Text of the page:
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Smart Bombs: Military, Defense and National Security

MiG-29: Why Ukraine’s Air Force Needs It Desperately to Fight Russia

MiG-29 fighter. Image Credit: Creative Commons.

Russia’s Defense Ministry said it shot down two Ukrainian MiG-29 Fulcrum fighters in the Mykolayiv region on June 11. While there was no independent confirmation of the action and Ukraine did not reply with a comment, the Ukrainians do not have a large fleet of fighters that are expendable. The MiG-29 is a Ukrainian workhorse and President Volodymyr Zelenskyy constantly calls for more from friendly countries. Poland, Bulgaria, and Slovakia still fly MiG-29s and could send them to Ukraine. 

MiG-29: The Key to the Ukrainian Air Force

In April, Pentagon spokesman John Kirby said that Ukraine “received additional aircraft and aircraft parts to help them,” in the war against Russia. This allowed the Ukrainians to put an additional 20 MiG-29s in the air. Before the war, the MiG-29 was the most popular airplane in the Ukrainian fleet. The Ukrainian air force had six squadrons of the twin-engine supersonic fighter at three bases in three regions of the country.

Ukraine’s Airforce Has a Difficult Mission

The MiG-29 is fighting superior numbers of Russian warplanes in a contested air space against a significant supply of Russian anti-aircraft defenders. In an apparent attempt to boost morale with patriotic undertones, at least one Ukrainian MiG-29 has been painted boldly with the national Ukrainian colors. 

Background on the MiG-29

The MiG-29 is an air superiority fighter built to compete with the F-16 Fighting Falcon. It was meant to replace the MiG-23. A total of 1,600 were made by Russia with 900 of them exported, and Ukraine was the main customer. The MiG-29 is an old airframe with the initial prototype first flown in 1977. The Soviet air force later equipped them with nuclear bombs. The MiG-29 has seven external hardpoints for short and medium-range air-to-air missiles. The pilot has a helmet-mounted sight. It can also carry rockets and dumb bombs. 

It Has Its Weak Points

The MiG-29 has its downsides. “The RD-33 engines suffer from low maintainability, and the MiG-29 is also handicapped by its lack of range and endurance,” according to

Upgraded MiG-29 Will Help

The Ukrainians updated their version of the MiG-29 with the MiG-29MU2 variant that was first tested in 2020. This allowed for new guided missiles and bombs. The MiG-29MU2 also has a different radar and upgraded navigation with satellite guidance. The MU2 has better electronic countermeasures and an improved threat database. The other main aspect of the upgrade is to transform the MU2 into a formidable close air support fighter. Air-to-ground missiles and bombs are now guided instead of the old MiG-29’s unguided “dumb” munitions.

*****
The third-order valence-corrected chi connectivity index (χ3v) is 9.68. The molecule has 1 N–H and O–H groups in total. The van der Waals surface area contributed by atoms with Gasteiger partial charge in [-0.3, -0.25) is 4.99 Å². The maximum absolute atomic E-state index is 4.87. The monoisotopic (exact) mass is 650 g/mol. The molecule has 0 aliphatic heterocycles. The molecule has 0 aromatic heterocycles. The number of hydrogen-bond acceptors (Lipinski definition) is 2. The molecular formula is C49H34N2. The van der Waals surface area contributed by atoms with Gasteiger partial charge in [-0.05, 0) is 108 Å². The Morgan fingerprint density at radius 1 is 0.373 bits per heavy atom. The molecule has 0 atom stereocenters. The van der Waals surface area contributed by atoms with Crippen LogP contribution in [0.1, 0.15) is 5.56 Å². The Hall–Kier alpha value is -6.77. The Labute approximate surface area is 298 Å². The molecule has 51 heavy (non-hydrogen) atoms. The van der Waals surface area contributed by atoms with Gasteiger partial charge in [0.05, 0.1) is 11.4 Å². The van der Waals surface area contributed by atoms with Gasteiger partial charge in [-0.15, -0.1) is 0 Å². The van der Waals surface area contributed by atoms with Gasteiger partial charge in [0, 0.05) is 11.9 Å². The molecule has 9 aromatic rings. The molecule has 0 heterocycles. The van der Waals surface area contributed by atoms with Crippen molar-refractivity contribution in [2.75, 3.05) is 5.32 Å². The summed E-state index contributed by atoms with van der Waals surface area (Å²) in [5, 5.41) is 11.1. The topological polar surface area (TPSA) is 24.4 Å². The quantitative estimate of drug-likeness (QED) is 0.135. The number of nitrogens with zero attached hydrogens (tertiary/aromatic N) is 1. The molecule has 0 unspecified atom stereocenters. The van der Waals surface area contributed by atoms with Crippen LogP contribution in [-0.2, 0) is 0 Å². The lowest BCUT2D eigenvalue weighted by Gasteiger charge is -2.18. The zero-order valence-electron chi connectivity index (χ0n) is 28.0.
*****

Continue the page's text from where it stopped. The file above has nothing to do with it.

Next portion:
It’s Not the Airplane, It’s the Pilots

Ukrainian pilots will have to take advantage of the MiG-29MU2’s ability to perform as a multi-role fighter. Ground strikes will be important over the skies of Donbas where the main combat is taking place. The Ukrainians have a problem – they can fall victim to Russian fighters and Russian S-300 and S-400 surface-to-air missile systems. Success comes down to the ability of individual fighter pilots to outfox Russian pilots and SAMs. 

Aerial agility and aviator prowess have worked in the past. A MiG-29 reportedly shot down a Russian Su-35 in the Kherson region on May 27. More of these wins are needed. But sometimes Russia gets the upper hand when flying against Ukrainian pilots. A Ukrainian MiG-29 was destroyed over Slovyansk in the Donetsk People’s Republic on June 6. The Ukrainian air force cannot afford to engage in a war of attrition in the air. Thus, the MiG-29, Ukraine’s most popular fighter, will be a decisive warplane as the war grinds on.

Now serving as 1945’s Defense and National Security Editor, Brent M. Eastwood, PhD, is the author of Humans, Machines, and Data: Future Trends in Warfare. He is an Emerging Threats expert and former U.S. Army Infantry officer. You can follow him on Twitter @BMEastwood.

Written By

Now serving as 1945s New Defense and National Security Editor, Brent M. Eastwood, PhD, is the author of Humans, Machines, and Data: Future Trends in Warfare. He is an Emerging Threats expert and former U.S. Army Infantry officer.